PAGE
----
I wish BW was right about the couple feet of snow, but nothing but rain overnight.  Supposed to change to snow today with 2-6 inches falling, then the deep freeze for mid-week.  Nothing us eastern skiers haven't seen before and won't see again.  Thank god for grooming and snowmaking. 



I was right last time. The majority of the snow is going to be tues night into wednesday.

post #5 of 7

Agree....seems like the  envelope for getting good conditions is anything but constant...and the time to actually plan a ski day is out the window!


Edited by HaveSkisWillClimb - 12/13/10 at 7:19am
post #6 of 7
Thread Starter 

Quote:

Originally Posted by BushwackerinPA View Post

 

You live in a shadow of 2 pretty major mountain ranges aka the Green and the Whites.


 

In what way is Maine in the "shadow" of these mountains? I am not a meteorologist (are you?), but I'm pretty sure the moisture in most of our storms comes essentially from the Atlantic, sometimes with help from the Gulf. The Greens and the Whites are not in the way of that flow, are they? If so, how? Are you saying that moisture coming around the back (SW) side of a storm centered over (say) Quebec City is stolen by the Greens and Whites before it gets to Maine? I suppose that's possible, but I don't see that as the basic snow-producing pattern for New England; it seems more like an occasional fluke.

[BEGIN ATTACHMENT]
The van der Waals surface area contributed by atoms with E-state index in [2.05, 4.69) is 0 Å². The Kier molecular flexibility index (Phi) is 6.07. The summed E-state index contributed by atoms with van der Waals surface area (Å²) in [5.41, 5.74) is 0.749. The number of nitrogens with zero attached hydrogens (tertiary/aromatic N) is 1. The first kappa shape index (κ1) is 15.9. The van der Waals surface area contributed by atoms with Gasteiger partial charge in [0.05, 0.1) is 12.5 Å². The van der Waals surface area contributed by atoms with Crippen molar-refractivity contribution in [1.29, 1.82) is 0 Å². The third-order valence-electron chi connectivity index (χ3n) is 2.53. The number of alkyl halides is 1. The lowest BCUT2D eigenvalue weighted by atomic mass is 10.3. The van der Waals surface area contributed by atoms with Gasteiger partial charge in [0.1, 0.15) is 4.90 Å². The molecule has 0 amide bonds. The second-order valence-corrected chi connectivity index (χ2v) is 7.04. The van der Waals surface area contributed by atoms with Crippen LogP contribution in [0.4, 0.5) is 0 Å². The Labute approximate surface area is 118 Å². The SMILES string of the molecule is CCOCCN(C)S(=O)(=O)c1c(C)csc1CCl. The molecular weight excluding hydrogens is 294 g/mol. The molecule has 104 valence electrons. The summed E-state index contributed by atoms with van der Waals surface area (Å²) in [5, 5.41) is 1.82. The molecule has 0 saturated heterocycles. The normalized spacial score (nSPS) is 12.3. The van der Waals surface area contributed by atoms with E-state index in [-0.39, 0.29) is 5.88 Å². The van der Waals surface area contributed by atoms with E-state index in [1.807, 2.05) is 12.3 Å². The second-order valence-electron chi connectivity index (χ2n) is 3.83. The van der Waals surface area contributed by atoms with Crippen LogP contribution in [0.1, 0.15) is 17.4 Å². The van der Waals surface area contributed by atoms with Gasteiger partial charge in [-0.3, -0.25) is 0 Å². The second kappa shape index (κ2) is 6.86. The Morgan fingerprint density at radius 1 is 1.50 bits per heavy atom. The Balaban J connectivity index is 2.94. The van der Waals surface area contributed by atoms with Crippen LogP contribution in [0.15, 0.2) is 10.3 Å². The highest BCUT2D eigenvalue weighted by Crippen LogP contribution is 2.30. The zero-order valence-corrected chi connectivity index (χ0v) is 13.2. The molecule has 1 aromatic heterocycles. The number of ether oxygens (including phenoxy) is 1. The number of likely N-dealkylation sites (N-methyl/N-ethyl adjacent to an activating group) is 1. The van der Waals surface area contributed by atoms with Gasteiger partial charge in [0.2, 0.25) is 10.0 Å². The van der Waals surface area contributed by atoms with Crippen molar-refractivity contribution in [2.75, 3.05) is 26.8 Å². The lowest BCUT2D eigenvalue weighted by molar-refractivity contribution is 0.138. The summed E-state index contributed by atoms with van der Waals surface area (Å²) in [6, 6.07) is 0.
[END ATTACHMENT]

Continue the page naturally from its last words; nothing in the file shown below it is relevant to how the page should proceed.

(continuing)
If you are saying that we are in a shadow in terms of the Great Lakes, I agree, but I don't see them as a major factor east of the Adirondacks, or possibly early season squalls on the west slopes of the Greens. Note that I lived in Underhill (about five miles from you as the crow flies) for about ten years, so I have plenty of first-hand observation under my belt. It was common to have warm rain followed by weeks of frigid drought, followed by more warm rain there, too. (No need for a "Stowe's weather is special" speech here. It may be special, but I am not talking about isolated pockets; I'm talking about overall patterns. I'm a nordic skier as well as an alpine one, and thus I care about more than just what happens above 2000' at Jay, for example.)

 

So I stick by my original post and am still curious if someone like Tony Crocker, with a lot of actual hard non-anecdotal knowledge, has a comment about why the East is "backwards" in the way I have described above.

post #7 of 7
Quote:
Originally Posted by HaveSkisWillClimb View Post

Agree....seems like the  envelope for getting good conditions is anything but constant...and the time to actually plan a ski day is out the window!



LOL...